Research on Capitol Hill
 

Presenter and Co-Presenter(s)

Madison Elliott, Utah State UniversityFollow

College

College of Humanities and Social Sciences

Department

Sociology, Social Work and Anthropology Department

Faculty Mentor

Jessica Lucero

Abstract

  • The 2017 Utah Point in Time Count reported that 2,852 Utah residents were identified as being homeless (Utah Housing and Community Development Division, 2017).
  • There is a large gap in research that explores one’s likelihood of becoming homeless and its relation to community integration and neighborhood cohesion. Community integration can be defined through the feelings of acceptance within one’s social network(s), sharing common norms and values with those around you. (Sayer, et al., 2011) Neighborhood cohesion is the sense of shared morals and trust within a neighborhood community.
  • Current bodies of knowledge in social science literature discuss other causes of homelessness, but do not mention community integration and neighborhood cohesion. The primary goal of this research is to explore the effects that community integration and neighborhood cohesion have on homelessness.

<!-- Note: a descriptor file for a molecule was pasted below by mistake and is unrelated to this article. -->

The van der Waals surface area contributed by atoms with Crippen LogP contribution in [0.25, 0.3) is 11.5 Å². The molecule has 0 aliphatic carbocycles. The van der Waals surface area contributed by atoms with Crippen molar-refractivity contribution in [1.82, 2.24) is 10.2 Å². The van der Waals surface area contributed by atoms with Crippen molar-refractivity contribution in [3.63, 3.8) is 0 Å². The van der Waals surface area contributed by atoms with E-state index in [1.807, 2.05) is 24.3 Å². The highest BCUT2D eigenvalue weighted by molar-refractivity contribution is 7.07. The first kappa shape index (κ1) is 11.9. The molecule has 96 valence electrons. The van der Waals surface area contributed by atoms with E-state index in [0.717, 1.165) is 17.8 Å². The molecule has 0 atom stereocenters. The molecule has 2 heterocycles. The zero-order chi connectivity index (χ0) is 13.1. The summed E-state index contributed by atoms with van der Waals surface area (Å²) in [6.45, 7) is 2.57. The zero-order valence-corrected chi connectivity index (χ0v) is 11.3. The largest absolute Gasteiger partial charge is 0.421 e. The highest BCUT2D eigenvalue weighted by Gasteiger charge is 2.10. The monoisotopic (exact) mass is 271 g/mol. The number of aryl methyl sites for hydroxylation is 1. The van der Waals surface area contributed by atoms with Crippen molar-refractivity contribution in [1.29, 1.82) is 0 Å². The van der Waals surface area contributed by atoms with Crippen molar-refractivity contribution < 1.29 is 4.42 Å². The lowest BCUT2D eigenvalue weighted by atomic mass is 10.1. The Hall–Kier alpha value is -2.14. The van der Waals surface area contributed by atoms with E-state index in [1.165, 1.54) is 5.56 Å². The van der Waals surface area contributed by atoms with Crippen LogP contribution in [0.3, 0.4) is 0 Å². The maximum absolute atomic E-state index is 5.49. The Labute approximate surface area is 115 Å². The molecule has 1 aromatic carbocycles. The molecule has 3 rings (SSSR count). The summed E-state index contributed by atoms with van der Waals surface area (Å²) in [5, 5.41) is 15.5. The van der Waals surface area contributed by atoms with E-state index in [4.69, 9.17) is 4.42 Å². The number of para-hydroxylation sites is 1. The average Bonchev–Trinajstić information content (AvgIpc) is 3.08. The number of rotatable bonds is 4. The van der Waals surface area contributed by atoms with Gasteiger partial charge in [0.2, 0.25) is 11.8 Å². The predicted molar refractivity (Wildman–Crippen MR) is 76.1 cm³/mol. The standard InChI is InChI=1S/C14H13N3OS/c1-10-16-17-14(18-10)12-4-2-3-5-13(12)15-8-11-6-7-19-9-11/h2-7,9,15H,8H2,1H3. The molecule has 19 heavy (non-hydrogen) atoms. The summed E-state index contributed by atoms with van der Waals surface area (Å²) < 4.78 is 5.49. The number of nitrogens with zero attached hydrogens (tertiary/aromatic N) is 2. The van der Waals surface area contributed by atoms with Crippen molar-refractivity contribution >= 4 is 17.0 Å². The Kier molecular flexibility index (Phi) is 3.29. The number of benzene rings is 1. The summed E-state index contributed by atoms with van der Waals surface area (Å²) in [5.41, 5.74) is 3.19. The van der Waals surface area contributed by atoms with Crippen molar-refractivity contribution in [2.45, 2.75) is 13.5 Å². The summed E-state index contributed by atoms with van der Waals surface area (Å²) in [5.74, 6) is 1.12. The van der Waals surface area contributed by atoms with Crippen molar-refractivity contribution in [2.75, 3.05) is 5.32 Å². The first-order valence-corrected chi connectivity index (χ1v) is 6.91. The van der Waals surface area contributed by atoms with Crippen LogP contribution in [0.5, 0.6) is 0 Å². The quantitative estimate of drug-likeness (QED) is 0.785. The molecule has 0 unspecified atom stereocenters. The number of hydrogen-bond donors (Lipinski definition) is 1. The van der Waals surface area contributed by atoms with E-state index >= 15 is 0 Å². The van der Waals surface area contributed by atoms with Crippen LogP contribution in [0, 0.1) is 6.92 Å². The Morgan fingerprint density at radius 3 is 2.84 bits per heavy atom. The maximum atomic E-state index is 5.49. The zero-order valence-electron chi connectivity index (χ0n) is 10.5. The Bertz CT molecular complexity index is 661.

• Community integration and neighborhood cohesion may be factors that protect individuals from becoming homeless. However, these factors may also have a negative effect on one’s housing situation.

Document Type

Poster

Publication Date

3-5-2019

Included in

Sociology Commons

Share

COinS
 
 

To view the content in your browser, please download Adobe Reader or, alternately,
you may Download the file to your hard drive.

NOTE: The latest versions of Adobe Reader do not support viewing PDF files within Firefox on Mac OS and if you are using a modern (Intel) Mac, there is no official plugin for viewing PDF files within the browser window.